NASHVILLE. Switching from belt- or gear-driven engine accessories to variably driven ones has the potential to reduce heavy-truck fuel consumption by 3% to 5%, according to the latest Confidence Report released by the North American Council for Freight Efficiency (NACFE) and the Carbon War Room. However at this stage of development, “variable engine driven accessories present relatively small opportunities for gains in fuel efficiency, but they may provide better payback with further development,” said Michael Roeth, NACFE executive director and IdeaXchange columnist for Fleet Owner.
Introduced at the annual Technology and Maintenance Council meeting, the report was the 15th report issued by the two groups as part of their efforts to double freight efficiency by providing objective evaluations of technology and operating strategies.
The newest report examined eight technologies that are all currently in development including 2-speed cooling fans, variable speed water pumps, clutched air compressors, high-efficiency alternators, smart air dryers, dual displacement power steering pumps, electrically driven A/C compressors and other electrically driven accessories.
The research team interviewed component manufacturers, truck and engine builders, teams involved in the various Super Truck projects, the Dept. of Energy and fleets “in an effort to provide a foundational understanding” of the eight new accessory technologies, some of which might become part of efforts to meet upcoming greenhouse gas emissions standards for heavy trucks.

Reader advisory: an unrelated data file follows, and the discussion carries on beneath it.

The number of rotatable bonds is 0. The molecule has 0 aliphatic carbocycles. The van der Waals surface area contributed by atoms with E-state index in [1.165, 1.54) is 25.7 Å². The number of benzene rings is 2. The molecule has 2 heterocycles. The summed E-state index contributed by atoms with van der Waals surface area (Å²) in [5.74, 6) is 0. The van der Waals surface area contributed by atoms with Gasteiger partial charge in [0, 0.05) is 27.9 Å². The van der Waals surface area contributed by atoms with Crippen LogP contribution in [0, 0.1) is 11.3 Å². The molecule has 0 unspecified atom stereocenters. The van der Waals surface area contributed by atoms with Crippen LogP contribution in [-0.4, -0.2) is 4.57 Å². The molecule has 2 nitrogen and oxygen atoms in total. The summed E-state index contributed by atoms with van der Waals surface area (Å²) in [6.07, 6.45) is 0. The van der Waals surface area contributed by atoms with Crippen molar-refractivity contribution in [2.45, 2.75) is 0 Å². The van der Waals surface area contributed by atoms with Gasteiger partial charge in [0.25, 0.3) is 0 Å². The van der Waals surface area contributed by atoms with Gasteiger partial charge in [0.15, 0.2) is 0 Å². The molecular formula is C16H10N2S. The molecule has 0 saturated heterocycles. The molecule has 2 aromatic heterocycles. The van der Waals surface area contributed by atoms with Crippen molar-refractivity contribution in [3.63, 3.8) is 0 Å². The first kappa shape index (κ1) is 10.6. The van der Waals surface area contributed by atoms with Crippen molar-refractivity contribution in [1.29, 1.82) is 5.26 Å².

At the current state of development, the conclusion is that “the fuel economy gains are pretty modest and could even decline” as fleets move to reduce operating engine speeds with downspeeding powertrains,” Roeth said. Fleets are concerned about reliability of new accessory system that add complexity, and the payback on investment in those systems from fuel savings “is insufficient for high levels of adoption at present,” he noted.
Despite that conclusion, the report urges fleets to continue reviewing variable engine-driven accessories and for manufacturers to continue development work. Current work on high voltage and waste-heat recovery systems could potentially lead to improved payback, and greenhouse gas benefits might also drive future adoption, Roeth said.